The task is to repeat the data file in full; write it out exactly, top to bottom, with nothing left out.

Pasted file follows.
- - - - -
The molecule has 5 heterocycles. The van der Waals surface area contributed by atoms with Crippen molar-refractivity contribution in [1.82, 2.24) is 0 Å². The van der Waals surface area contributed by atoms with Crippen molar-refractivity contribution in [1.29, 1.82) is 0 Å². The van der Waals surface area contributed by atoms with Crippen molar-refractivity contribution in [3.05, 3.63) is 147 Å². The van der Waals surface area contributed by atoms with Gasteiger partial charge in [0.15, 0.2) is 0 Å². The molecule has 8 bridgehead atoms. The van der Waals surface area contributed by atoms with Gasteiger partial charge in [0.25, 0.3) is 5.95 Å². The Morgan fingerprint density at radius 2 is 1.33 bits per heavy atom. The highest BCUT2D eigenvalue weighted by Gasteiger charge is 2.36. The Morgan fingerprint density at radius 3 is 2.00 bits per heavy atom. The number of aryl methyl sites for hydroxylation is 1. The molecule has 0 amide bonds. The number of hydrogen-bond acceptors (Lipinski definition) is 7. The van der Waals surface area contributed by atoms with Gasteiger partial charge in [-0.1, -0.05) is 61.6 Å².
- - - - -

The molecule has 5 heterocycles. The van der Waals surface area contributed by atoms with Crippen molar-refractivity contribution in [1.82, 2.24) is 0 Å². The van der Waals surface area contributed by atoms with Crippen molar-refractivity contribution in [1.29, 1.82) is 0 Å². The van der Waals surface area contributed by atoms with Crippen molar-refractivity contribution in [3.05, 3.63) is 147 Å². The van der Waals surface area contributed by atoms with Gasteiger partial charge in [0.15, 0.2) is 0 Å². The molecule has 8 bridgehead atoms. The van der Waals surface area contributed by atoms with Gasteiger partial charge in [0.25, 0.3) is 5.95 Å². The Morgan fingerprint density at radius 2 is 1.33 bits per heavy atom. The highest BCUT2D eigenvalue weighted by Gasteiger charge is 2.36. The Morgan fingerprint density at radius 3 is 2.00 bits per heavy atom. The number of aryl methyl sites for hydroxylation is 1. The molecule has 0 amide bonds. The number of hydrogen-bond acceptors (Lipinski definition) is 7. The van der Waals surface area contributed by atoms with Gasteiger partial charge in [-0.1, -0.05) is 61.6 Å².